12. According to uncontradicted expert testimony at the trial, the Swiss coins in Mrs. Allen's "Rarity Collection" (key number "62") had in April 1964, a value of $62,000 and the Swiss coins in the "Swiss Coin Collection" (key number "68") had a value of at least $50,000.

13. On April 8, 1964, Dr. Oswald wrote a letter to Mrs. Allen to confirm his purchase. In addition to a statement of the method of delivery and payment in general terms, the letter recited the quantity of the coins sold as "all your Swiss coins (gold, silver and copper)" and the price as "$50,000."

14. Mrs. Allen arranged to go to Newburgh on or about April 24, 1964 to deliver her "Swiss Coin Collection" to Dr. Oswald's agent Mr. Cantarella.

15. On April 15, 1964, Mrs. Allen wrote to Dr. Oswald to thank him for sending her a plant. This is the only writing signed by the defendant in which she refers to the coin transaction in any way. The relevant part of that letter reads as follows:

"Mr. Cantarella and I have arranged to go to Newburgh Friday April 24th".

There is no indication in the letter signed by defendant of the contract of sale or of the quantity of coins sold.

16. On April 16 or 17, 1964 John Hall Allen, the defendant's husband, advised Mr. Cantarella on the defendant's behalf that her original estimate of the size of the "Swiss Coin Collection" was erroneous and that Mrs. Allen now estimated that the "Swiss Coin Collection" consisted of approximately 1,500 rather than 2,400 coins, 400 of which were gold, 800 silver and 300 copper. These were the coins contained in the seven full boxes and one half-filled box which Dr. Oswald had examined in whole or in part at Newburgh. Mr. Allen also advised Mr. Cantarella that Mrs. Allen might locate another box belonging to the "Swiss Coin Collection" which she would turn over to Dr. Oswald. This information was conveyed in turn to Dr. Oswald.

17. On April 20, 1964, Mr. Allen, as agent for the defendant, advised Mr. Cantarella, as agent for the plaintiff, that the defendant would permit the plaintiff or his representative to re-examine the coin collection to be sold before concluding the sale and the defendant would agree not to sell the coins to anyone else before such re-examination.

18. On the same day, another agent of Dr. Oswald, Alfred W. Barth, advised Mrs. Allen by letter that Dr. Oswald wished to proceed with the transaction without a re-examination of the coins. In that letter Mr. Barth said:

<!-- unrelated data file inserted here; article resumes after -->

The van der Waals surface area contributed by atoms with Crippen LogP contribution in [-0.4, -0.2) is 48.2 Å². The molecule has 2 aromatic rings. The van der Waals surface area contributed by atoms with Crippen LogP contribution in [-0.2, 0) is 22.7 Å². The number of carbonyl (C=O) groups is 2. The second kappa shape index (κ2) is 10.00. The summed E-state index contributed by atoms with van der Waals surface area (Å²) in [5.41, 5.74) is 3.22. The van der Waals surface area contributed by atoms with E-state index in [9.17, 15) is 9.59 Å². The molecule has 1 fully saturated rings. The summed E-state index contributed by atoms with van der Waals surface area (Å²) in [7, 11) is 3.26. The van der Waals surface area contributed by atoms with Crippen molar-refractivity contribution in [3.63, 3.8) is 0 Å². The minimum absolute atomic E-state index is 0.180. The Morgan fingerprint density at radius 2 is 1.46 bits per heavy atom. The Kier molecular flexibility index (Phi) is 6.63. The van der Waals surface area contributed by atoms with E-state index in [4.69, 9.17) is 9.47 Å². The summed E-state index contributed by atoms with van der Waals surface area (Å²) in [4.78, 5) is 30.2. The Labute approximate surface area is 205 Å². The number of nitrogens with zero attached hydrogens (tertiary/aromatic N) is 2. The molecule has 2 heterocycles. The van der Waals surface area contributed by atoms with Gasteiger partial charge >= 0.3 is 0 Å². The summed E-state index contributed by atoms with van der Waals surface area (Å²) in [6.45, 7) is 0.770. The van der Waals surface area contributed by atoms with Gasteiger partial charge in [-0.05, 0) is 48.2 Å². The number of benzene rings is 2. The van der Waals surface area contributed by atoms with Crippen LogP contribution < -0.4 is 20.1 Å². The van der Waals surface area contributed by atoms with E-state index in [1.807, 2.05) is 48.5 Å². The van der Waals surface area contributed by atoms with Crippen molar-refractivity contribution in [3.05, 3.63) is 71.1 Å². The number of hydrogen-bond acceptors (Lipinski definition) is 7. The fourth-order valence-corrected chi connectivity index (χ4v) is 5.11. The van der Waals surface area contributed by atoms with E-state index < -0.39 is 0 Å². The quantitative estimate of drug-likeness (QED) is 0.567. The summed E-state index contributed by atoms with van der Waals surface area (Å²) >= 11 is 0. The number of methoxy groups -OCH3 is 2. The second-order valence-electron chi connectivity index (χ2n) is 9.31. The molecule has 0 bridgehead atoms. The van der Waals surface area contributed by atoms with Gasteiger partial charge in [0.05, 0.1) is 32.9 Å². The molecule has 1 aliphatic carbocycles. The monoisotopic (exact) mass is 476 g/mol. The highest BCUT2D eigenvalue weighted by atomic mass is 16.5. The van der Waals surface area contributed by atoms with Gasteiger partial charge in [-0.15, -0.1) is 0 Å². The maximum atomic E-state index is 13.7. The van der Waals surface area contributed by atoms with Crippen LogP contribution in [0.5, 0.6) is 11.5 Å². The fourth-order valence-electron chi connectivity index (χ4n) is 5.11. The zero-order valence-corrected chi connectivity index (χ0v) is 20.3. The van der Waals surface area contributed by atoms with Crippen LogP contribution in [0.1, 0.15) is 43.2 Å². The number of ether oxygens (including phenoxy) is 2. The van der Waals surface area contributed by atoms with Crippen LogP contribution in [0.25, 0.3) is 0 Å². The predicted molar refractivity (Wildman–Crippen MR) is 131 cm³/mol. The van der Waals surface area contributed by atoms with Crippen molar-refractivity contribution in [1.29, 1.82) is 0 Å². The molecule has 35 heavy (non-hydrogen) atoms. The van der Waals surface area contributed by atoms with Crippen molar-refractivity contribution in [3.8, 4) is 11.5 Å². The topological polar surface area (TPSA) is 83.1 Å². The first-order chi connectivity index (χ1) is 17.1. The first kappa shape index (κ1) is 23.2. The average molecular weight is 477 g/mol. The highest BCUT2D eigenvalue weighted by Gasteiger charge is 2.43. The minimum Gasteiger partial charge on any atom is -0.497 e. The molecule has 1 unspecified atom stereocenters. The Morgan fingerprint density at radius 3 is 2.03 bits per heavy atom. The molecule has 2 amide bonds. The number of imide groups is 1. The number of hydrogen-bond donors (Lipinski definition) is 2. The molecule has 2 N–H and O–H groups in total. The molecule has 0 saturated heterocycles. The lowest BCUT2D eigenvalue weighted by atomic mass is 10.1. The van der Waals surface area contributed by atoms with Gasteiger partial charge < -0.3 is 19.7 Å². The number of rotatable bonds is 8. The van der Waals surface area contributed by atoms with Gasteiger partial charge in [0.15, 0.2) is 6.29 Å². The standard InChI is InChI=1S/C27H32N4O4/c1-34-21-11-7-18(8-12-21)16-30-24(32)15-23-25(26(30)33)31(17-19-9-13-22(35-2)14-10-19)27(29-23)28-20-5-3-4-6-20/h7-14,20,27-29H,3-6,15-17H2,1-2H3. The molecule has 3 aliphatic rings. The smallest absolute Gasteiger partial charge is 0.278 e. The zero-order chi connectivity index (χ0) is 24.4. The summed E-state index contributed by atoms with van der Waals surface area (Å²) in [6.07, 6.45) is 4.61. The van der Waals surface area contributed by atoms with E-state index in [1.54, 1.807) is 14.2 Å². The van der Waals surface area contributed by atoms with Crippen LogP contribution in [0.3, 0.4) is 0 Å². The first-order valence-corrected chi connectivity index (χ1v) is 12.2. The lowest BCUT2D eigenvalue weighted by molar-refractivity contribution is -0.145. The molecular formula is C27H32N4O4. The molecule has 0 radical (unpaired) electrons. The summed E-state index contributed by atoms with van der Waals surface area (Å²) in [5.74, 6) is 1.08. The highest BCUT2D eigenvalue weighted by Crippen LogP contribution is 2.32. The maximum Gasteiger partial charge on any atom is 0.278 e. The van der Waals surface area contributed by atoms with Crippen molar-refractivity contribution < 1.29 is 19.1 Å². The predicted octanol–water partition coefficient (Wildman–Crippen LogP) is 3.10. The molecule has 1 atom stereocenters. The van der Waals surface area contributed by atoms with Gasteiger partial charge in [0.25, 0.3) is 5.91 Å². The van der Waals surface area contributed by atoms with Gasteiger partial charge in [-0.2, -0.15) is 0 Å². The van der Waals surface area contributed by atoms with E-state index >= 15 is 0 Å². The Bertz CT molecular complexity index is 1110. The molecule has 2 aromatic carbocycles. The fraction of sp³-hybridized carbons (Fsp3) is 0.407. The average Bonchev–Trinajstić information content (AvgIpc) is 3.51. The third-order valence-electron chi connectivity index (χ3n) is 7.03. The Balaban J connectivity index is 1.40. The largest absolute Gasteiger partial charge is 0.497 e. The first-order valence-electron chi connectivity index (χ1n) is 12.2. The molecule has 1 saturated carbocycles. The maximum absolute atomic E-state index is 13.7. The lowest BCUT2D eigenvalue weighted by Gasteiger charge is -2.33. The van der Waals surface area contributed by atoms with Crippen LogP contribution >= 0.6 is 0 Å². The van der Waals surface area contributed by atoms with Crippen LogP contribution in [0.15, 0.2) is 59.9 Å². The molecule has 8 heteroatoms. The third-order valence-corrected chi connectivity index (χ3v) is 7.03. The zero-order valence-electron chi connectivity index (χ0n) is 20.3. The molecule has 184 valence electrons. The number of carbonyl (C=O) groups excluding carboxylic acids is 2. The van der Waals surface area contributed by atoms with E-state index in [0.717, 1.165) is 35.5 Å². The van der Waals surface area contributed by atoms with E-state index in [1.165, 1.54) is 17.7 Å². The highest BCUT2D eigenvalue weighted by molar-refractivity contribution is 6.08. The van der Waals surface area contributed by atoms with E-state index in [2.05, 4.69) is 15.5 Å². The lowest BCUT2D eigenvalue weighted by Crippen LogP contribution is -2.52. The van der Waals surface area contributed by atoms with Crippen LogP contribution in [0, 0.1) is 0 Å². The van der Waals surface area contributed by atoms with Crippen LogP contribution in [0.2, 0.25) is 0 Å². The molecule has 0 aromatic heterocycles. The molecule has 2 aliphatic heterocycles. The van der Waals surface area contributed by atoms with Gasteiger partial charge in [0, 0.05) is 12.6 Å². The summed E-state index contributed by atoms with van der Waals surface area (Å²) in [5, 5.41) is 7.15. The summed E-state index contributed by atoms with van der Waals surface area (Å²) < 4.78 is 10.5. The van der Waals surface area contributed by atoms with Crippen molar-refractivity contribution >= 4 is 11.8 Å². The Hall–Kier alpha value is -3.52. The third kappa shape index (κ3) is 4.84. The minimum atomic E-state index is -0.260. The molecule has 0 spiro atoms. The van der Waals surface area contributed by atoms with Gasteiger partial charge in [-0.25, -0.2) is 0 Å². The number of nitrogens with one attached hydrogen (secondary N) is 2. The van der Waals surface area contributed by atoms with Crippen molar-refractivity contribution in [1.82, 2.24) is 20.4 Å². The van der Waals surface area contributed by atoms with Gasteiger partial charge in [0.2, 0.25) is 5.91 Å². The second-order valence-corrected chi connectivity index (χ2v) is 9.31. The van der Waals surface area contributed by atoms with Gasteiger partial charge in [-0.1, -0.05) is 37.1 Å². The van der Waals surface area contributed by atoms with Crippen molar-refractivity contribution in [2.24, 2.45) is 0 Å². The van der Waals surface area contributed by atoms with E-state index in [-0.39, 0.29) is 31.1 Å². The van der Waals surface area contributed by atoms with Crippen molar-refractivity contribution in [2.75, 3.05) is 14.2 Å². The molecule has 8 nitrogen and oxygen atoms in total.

"* * * Just a few days ago you advised Mr. Cantarella that to your knowledge you have about 400 gold, 800 silver and 300 copper Swiss coins, but that another full cigar box may be possibly located later on. I notified Dr. Oswald to that effect by cable and he has instructed me to authorize payment of $50,000. — by his check to your order against delivery of the coins presently available. He does this in view of the understanding he apparently reached with you and which in his cable he expresses as follows: `Even later on Mrs. Allen will deliver to me through Chase Manhattan Bank any further Swiss coins which should turn up because under our payment agreement she sold me all the Swiss coins which she had at the time of my visit. Victor and I just received an amicable letter from Mrs. Allen.' As already agreed, Mr. Cantarella will take delivery of the coins coming Friday. As, however, my Bank acts as agent for Dr. Oswald, I believe it is necessary to have your agreement to his understanding as expressed above. This, naturally a mere formality, can be given by your signature on the attached copy of this letter * * *."

19. Mrs. Allen did not sign or return the attached copy of said letter as requested and did not agree to the understanding expressed therein. After receiving Mr. Barth's letter, Mrs. Allen refused to proceed with the sale since her understanding of the sale differed from Dr. Oswald's as quoted in Mr. Barth's letter. On April 23, 1964, Mr. Allen, as agent for the defendant, conveyed Mrs. Allen's refusal to Mr. Barth.

20. Conflicting testimony raised issues of credibility and these are resolved in favor of the defendant on the basis of the demeanor evidence, the circumstances and the probabilities.

Conclusions of Law

1. The minds of the parties never met on the subject matter of the alleged contract; each side conceived of the contents of the "Swiss Coin Collection" differently and neither side had reason to know that this description might bear a different meaning to the other party than that which he/she attached to it and consequently neither knew of the ambiguity inherent in that description. I conclude, therefore that there was no contract between the parties.

2. No sufficient memorandum to satisfy the applicable Statute of Frauds was signed by the defendant or her authorized agent.

3. The defendant is entitled to judgment dismissing the complaint on the merits, with costs.


Dr. Oswald neither speaks nor understands the English language and had no direct conversation with the defendant. The negotiation was carried on by his brother who translated Mrs. Allen's statements to Dr. Oswald. The latter gave a meaning to Mrs. Allen's offer to sell her "Swiss Coin Collection" which she did not intend, i. e., that her offer included all the Swiss coins which she had including those in her "Rarity Collection" (bearing key number "62"). Thus, plaintiff believed that he had offered to buy all Swiss coins owned by the defendant while defendant reasonably understood the offer which she accepted to relate to those of her Swiss coins as had been segregated into the particular collection denominated by her as the "Swiss Coin Collection" (bearing key number "68") plus the Wallis Ducat which plaintiff, an expert, recommended should be added to this collection.

It is inconceivable that the defendant intended the delivery of all of her Swiss coins for $50,000. when the few Swiss coins in the "Rarity Collection" themselves were valued at $62,000. and the 1,500 coins in the collection denominated as "Swiss Coin Collection" themselves were of the fair value of at least $50,000.